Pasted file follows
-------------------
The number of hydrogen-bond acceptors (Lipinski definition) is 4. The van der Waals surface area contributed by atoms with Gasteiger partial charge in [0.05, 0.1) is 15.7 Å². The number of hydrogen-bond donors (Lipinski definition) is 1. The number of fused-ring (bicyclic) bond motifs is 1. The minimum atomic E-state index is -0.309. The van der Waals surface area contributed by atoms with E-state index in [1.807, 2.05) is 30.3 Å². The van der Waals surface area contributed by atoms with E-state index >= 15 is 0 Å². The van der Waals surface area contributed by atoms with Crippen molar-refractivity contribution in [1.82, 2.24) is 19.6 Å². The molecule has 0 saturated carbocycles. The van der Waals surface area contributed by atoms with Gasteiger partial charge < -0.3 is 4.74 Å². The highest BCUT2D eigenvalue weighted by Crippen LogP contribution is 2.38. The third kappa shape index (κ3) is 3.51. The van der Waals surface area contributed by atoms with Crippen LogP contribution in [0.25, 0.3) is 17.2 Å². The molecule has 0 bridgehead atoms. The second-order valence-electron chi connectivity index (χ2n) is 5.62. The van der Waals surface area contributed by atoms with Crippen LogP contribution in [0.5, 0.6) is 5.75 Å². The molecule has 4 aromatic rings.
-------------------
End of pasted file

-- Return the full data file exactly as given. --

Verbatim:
The number of hydrogen-bond acceptors (Lipinski definition) is 4. The van der Waals surface area contributed by atoms with Gasteiger partial charge in [0.05, 0.1) is 15.7 Å². The number of hydrogen-bond donors (Lipinski definition) is 1. The number of fused-ring (bicyclic) bond motifs is 1. The minimum atomic E-state index is -0.309. The van der Waals surface area contributed by atoms with E-state index in [1.807, 2.05) is 30.3 Å². The van der Waals surface area contributed by atoms with E-state index >= 15 is 0 Å². The van der Waals surface area contributed by atoms with Crippen molar-refractivity contribution in [1.82, 2.24) is 19.6 Å². The molecule has 0 saturated carbocycles. The van der Waals surface area contributed by atoms with Gasteiger partial charge < -0.3 is 4.74 Å². The highest BCUT2D eigenvalue weighted by Crippen LogP contribution is 2.38. The third kappa shape index (κ3) is 3.51. The van der Waals surface area contributed by atoms with Crippen LogP contribution in [0.25, 0.3) is 17.2 Å². The molecule has 0 bridgehead atoms. The second-order valence-electron chi connectivity index (χ2n) is 5.62. The van der Waals surface area contributed by atoms with Crippen LogP contribution in [0.5, 0.6) is 5.75 Å². The molecule has 4 aromatic rings.